Philip Hammond wrote a ‘flattering’ letter to Saudi Arabia’s finance minister days before setting out his intention to quit as chancellor before later taking a paid adviser role to the politician.
Mr Hammond visited Saudi Arabia on a two-day trip in July 2019 and then sent a hand signed letter to Mohammed al-Jadaan, Saudi Arabia’s finance minister, on July 18.
In that letter, obtained under the Freedom of Information Act by the Sunday Telegraph, Mr Hammond described Mr Jadaan as ‘excellency’ and said he was ‘delighted’ to have met him.
Mr Hammond said it had been a ‘pleasure working with you over the past three years’ and he looked forward to ‘hearing more about Saudi Arabia’s priorities for its G20 presidency’.
Philip Hammond took a role as an adviser to the Saudi finance minister this year. He is pictured meeting King Salman bin Abdulaziz Al Saud in Jeddah in May 2016
Three days after the letter was sent Mr Hammond announced he intended to quit as chancellor if Boris Johnson won the Tory leadership election and became prime minister.
Mr Hammond followed through on his plan to quit when Mr Johnson won the leadership.
Approximately one year later the former chancellor became a paid adviser to Mr Jadaan.
Mr Hammond had sought advice from the Advisory Committee on Business Appointments (ACOBA) in April 2020 before taking the part time role.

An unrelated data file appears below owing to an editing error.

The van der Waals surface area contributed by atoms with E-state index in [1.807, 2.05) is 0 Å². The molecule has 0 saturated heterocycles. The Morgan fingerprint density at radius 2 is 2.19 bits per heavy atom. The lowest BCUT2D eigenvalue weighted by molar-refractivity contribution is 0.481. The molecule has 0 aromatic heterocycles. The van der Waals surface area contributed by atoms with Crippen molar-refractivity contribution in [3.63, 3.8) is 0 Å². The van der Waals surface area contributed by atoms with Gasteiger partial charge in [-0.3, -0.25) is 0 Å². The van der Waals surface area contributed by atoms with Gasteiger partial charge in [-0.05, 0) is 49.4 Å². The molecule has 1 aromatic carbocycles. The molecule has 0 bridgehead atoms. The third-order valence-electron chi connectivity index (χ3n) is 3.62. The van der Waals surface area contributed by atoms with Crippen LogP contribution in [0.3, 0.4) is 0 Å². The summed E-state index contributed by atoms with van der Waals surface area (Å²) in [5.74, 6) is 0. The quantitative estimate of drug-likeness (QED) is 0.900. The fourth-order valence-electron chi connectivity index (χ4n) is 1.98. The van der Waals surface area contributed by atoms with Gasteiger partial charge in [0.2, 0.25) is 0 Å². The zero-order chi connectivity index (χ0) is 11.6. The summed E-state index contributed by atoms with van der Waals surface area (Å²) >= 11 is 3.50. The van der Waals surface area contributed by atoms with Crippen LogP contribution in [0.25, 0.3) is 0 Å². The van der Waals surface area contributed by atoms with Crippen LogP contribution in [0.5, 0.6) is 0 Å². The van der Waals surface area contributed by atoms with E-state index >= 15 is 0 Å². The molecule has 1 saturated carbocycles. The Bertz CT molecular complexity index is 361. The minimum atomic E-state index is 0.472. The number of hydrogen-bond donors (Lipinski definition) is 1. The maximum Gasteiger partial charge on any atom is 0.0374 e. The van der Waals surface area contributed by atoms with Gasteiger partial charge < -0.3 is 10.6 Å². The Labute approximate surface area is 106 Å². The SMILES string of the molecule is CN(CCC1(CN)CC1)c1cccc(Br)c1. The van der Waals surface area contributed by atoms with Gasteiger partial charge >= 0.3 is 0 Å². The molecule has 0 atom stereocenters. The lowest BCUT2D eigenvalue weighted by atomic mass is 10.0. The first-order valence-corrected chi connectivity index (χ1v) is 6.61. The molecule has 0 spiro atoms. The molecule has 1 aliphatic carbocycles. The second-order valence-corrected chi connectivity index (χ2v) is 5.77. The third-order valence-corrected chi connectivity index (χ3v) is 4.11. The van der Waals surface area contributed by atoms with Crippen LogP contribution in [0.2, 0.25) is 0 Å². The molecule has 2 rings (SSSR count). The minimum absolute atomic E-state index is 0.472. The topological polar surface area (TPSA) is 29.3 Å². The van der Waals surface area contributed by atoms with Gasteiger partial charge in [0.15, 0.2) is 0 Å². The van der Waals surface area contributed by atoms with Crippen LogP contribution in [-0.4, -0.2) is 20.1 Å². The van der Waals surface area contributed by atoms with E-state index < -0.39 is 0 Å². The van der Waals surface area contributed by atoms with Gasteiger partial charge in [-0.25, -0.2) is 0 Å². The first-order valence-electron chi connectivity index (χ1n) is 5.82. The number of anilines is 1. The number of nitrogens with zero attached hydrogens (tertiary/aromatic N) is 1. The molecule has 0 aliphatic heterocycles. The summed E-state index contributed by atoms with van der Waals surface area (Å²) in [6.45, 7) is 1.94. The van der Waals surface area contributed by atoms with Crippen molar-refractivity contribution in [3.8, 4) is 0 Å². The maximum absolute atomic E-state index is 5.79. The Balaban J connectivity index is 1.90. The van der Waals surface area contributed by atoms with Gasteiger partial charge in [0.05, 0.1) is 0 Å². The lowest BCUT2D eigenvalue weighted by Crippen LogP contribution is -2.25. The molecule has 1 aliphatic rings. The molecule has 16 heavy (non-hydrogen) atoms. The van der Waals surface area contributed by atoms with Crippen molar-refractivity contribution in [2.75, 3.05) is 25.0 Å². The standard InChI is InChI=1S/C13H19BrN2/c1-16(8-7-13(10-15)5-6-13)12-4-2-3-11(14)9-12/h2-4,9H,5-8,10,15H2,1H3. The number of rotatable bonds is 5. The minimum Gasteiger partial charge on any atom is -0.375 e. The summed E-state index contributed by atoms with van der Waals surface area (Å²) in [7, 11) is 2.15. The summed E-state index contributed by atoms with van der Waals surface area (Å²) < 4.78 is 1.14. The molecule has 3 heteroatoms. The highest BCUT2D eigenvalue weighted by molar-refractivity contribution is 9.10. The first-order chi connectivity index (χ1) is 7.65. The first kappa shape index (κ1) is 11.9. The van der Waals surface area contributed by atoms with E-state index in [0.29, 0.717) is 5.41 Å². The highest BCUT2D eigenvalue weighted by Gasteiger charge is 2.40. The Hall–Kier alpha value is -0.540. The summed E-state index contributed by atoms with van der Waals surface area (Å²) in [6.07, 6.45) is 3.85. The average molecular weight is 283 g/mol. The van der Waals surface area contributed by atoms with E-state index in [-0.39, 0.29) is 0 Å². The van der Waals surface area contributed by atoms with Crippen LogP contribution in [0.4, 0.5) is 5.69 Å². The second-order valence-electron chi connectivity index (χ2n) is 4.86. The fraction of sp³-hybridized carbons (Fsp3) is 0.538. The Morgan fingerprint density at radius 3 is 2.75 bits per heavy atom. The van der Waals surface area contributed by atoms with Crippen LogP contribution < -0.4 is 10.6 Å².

ACOBA rules on whether new jobs are appropriate for former ministers and ex-civil servants.
Mr Hammond told the committee the adviser role related to Mr Jadaan’s capacity as the chairman of the Finance Track of the Presidency of the G20 and he was advising exclusively on G20 matters.
Lord Pickles, the chairman of ACOBA, said: ‘The committee has considered the risk of this appointment being perceived as a reward.
‘The committee noted you met with members of the sovereign government of the Kingdom of Saudi Arabia as chancellor, including the minister of finance.
‘However, it gave weight to HM Treasury’s confirmation you did not make decisions or take actions in office that could give rise to the real or perceived risk of reward here.’
A spokesman for Mr Hammond told the Sunday Telegraph that the letter was a ‘routine courtesy follow up’ and it is ‘basic good manners to thank someone who has just hosted you’.